compares the experimental data for k3 obtained from concentrically loaded columns and the k 3 or relationships from

different codes. The figure shows that the ACI value of 0.85

is not conservative, although the Norwegian code is very

conservative while the proposed equation provides a lower

bound for most of the data points. Figure 10 shows the experimental data, the current and proposed design parameters

plotted versus the concrete strength. The figure shows that

the proposed parameters give higher resultant forces for LSC

and HSC sections than the ACI equations while they give

lower resultant forces for UHSC sections.

Figure 11 shows the percentage ratio for the same 94

tests of eccentrically loaded columns calculated with respect

to the normalized interaction diagram based on the proposed

design parameters. Only 16% of the experimental data points

had lower capacity than the predicted capacity, four of which

were more than 5% low. Figure 12 shows that the mean value

of is greater than zero for all concrete strengths. The mean

value of for all of the 94 tests was 10.8% (test/calculated

capacity of concrete = 1.108) with a standard deviation of

9.93% (C.O.V of 0.0896).

Figures 13 and 14 show the interaction diagrams generated

using the ACI code, the Norwegian code, and the proposed

parameters for two eccentrically loaded specimens tested by

Ibrahim and MacGregor. The ACI interaction diagrams

overestimate the capacity of these specimens. The interaction diagrams of the Norwegian code provide a very conserACI Structural Journal / January-February 1997

vative estimate to the capacity of these specimens. The

proposed parameters provide a safe design.

Design of Triangular Compression Zones

A triangular stress block with the extreme compression fiber at the apex is a particularly severe test of the applicability

of a rectangular stress block because the tip reaches the limiting compressive strain before the bulk of the stress block

reaches an inelastic state. The ACI design parameters and the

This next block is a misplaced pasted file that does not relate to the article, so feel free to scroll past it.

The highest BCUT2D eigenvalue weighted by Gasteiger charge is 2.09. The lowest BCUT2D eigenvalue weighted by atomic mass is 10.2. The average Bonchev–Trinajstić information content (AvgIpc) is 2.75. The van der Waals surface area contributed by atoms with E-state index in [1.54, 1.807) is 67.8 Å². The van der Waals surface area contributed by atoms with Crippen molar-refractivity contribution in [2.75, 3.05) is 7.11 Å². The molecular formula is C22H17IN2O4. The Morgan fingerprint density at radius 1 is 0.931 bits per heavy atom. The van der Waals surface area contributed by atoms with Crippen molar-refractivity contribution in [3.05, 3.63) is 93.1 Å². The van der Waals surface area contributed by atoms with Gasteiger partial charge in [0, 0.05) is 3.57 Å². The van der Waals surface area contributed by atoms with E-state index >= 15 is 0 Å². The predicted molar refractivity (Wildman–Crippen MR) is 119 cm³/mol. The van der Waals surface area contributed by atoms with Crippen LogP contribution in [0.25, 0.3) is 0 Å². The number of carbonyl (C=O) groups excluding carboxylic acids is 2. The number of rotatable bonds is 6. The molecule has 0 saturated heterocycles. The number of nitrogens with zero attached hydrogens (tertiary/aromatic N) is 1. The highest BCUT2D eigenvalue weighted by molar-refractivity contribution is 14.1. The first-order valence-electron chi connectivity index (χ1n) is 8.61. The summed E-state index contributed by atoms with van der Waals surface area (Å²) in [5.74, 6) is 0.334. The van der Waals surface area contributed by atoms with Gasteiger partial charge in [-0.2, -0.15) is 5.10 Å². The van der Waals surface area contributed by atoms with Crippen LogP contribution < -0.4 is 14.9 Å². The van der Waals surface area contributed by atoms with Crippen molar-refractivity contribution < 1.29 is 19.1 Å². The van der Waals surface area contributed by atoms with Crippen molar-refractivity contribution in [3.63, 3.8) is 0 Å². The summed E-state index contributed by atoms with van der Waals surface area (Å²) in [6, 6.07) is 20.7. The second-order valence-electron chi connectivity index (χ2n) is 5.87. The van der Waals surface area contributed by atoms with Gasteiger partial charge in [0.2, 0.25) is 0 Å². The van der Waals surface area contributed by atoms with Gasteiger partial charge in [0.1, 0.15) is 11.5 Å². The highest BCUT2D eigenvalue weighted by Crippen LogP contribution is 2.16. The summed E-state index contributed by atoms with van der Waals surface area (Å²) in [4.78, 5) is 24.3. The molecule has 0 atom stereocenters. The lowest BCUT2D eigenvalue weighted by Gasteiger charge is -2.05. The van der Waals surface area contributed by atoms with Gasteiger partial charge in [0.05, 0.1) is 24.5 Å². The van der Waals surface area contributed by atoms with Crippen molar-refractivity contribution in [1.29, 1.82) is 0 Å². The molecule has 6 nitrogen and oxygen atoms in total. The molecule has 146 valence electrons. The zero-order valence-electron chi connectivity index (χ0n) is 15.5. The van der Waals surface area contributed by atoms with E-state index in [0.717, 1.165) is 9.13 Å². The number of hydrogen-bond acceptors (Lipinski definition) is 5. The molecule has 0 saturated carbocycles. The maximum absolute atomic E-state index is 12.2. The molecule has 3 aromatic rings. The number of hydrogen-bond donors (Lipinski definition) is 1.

proposed parameters were used to compute the maximum

strength of the six triangular specimens tested by Ibrahim

and MacGregor. The computed strengths were compared

with the maximum strength measured during each test. This

analysis followed the same procedures described earlier

(Eqs. 1 to 5) for rectangular specimens illustrated in Figure

5(b). Figure 15 shows the strains and stresses in a triangular

cross-section. The test specimens had b = 2h. The coordinates of each data point (nt , mt ) were calculated as follows:

2

2 2

ACI Structural Journal / January-February 1997

Figure 13

Figure 14

2

2

Bending moment = M = C ---h k c = Ch -- k2 (9)

3

3

2C = 2 k 2 k 2-- k

n t = -----------t 1 3

t 2

3

bhf c

(10)

2 M = 2 k 2 k 2-- k

m t = -------------t 1 3

t 2

2

3

bh fc

(11)

in that diagram was calculated. Each point had coordinates

similar to those of Eqs. 10 and 11 based on the ACI design

parameters and instead of k1 , k2 and k 3 . The resulting

equations and the expression for tan 6 of the test point were

as follows:

2 2

n = 1 1

(10a)

7

lower bound of experimental data.

Figure 15

RECOMMENDATIONS

The ACI design procedures for HSC and UHSC sections

were investigated. The results of tests conducted on 90 tests

of concentrically and 94 tests of eccentrically loaded columns made from NSC, HSC, and UHSC were used in this investigation. Based on the analysis presented in the paper the

following conclusions and design recommendations are

drawn:

1. More tests are required to investigate the reasons for the

early and sudden spalling of the concrete cover reported in

some of the test series for HSC and UHSC columns.

2. The current ACI rectangular stress block parameters

were found to overestimate the moment capacity of HSC and

UHSC columns failing in compression. A rectangular stress

block can be used for design, with a limiting strain value of

0.003 and modified stress block parameters and as

follows:

f c

1 = 0.85 -------- 0.725

800

fc

1 = 0.95 -------- 0.70

400

Ibrahim and MacGregor12

fc i n M P a

fc i n M P a

(7)

(6)

ACKNOWLEDGMENTS

2 2

m = 2-- 1 1 ( 1 1 )

3

1

1

t a n = ------------------------= ----------------------------------2 3 t k2 2 3 ( 1 c 1 )

(11a)

(12)